2003 Dutch general election
All 150 seats in the House of Representatives
76 seats needed for a majority
This lists parties that won seats. See the complete results below.
Strongest political party by municipality
After TV debates the PvdA (which had experienced a landslide defeat in the 2002 general election) of opposition leader Wouter Bos caught up, overtaking the VVD and regaining some of the territory lost in the previous election. The PvdA also held a leadership election which got the party considerable attention.
The LPF lost as spectacularly as it won in 2002, with its seat count dropping from 26 to 8.
The exciting race of which party would become the largest was eventually won by the CDA, which went from 43 to 44 seats, ensuring a continuation of Balkenende's career as prime minister.
Most of the smaller parties on both the left and right side did not experience significant changes. Several other parties (among them Leefbaar Nederland, a 2002 newcomer) didn't manage to get over the threshold and thus gained no seats. They are not listed here.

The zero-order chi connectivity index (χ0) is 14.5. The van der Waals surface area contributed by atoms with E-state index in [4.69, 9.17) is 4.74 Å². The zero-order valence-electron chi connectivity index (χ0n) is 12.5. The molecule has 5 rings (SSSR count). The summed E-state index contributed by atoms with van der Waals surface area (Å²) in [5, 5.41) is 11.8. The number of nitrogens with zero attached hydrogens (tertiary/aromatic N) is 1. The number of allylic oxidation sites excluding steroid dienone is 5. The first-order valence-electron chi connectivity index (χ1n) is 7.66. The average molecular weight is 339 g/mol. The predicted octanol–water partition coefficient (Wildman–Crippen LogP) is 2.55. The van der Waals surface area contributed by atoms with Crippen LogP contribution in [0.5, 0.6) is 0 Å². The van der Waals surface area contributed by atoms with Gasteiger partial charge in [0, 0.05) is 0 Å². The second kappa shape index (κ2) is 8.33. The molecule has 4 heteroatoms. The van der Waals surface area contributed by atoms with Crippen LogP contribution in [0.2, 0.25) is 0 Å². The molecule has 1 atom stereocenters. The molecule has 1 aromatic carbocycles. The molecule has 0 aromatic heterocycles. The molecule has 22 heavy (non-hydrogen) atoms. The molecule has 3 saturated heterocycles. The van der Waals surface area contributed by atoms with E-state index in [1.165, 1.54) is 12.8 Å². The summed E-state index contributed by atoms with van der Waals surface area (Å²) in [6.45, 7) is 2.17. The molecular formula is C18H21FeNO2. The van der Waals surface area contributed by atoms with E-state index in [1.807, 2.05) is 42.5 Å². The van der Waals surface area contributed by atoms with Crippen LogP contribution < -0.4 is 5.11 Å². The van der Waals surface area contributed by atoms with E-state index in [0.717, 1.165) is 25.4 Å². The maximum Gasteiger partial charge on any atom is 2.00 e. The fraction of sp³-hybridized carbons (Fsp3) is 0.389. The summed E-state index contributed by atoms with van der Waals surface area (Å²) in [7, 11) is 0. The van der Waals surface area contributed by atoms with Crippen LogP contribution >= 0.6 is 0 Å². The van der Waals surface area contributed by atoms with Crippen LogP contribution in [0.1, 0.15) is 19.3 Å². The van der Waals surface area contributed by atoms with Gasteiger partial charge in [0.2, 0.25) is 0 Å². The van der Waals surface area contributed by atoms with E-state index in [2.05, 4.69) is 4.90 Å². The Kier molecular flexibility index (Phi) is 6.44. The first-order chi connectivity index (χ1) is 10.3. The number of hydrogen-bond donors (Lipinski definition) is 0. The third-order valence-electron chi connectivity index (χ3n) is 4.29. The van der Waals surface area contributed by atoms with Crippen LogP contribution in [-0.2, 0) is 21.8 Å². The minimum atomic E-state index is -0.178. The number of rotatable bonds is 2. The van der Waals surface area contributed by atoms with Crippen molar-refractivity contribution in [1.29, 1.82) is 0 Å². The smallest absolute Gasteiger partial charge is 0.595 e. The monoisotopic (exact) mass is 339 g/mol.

After severe disagreements had frustrated the formation of a CDA-PvdA cabinet, a CDA-VVD-D66 cabinet was formed on 27 May 2003, with Balkenende as prime minister.
|Christian Democratic Appeal||2,763,480||28.6||44||+1|
|People's Party for Freedom and Democracy||1,728,707||17.9||28||+4|
|Pim Fortuyn List||549,975||5.7||8||–18|
|Reformed Political Party||150,305||1.6||2||0|
|Party for the Animals||47,754||0.5||0||New|
|Party for the Future||13,845||0.1||0||0|
|New Communist Party of the Netherlands||4,854||0.1||0||New|
|Progressive Integration Party||1,623||0.0||0||New|
|Alliance for Renewal and Democracy||990||0.0||0||New|
|Source: Nohlen & Stöver, European Elections Database|
- Van Holsteyn, Joop J. M.; Galen A. Irwin (January 2004). "The Dutch parliamentary elections of 2003". West European Politics. 27 (1): 157–164. doi:10.1080/01402380412331280853.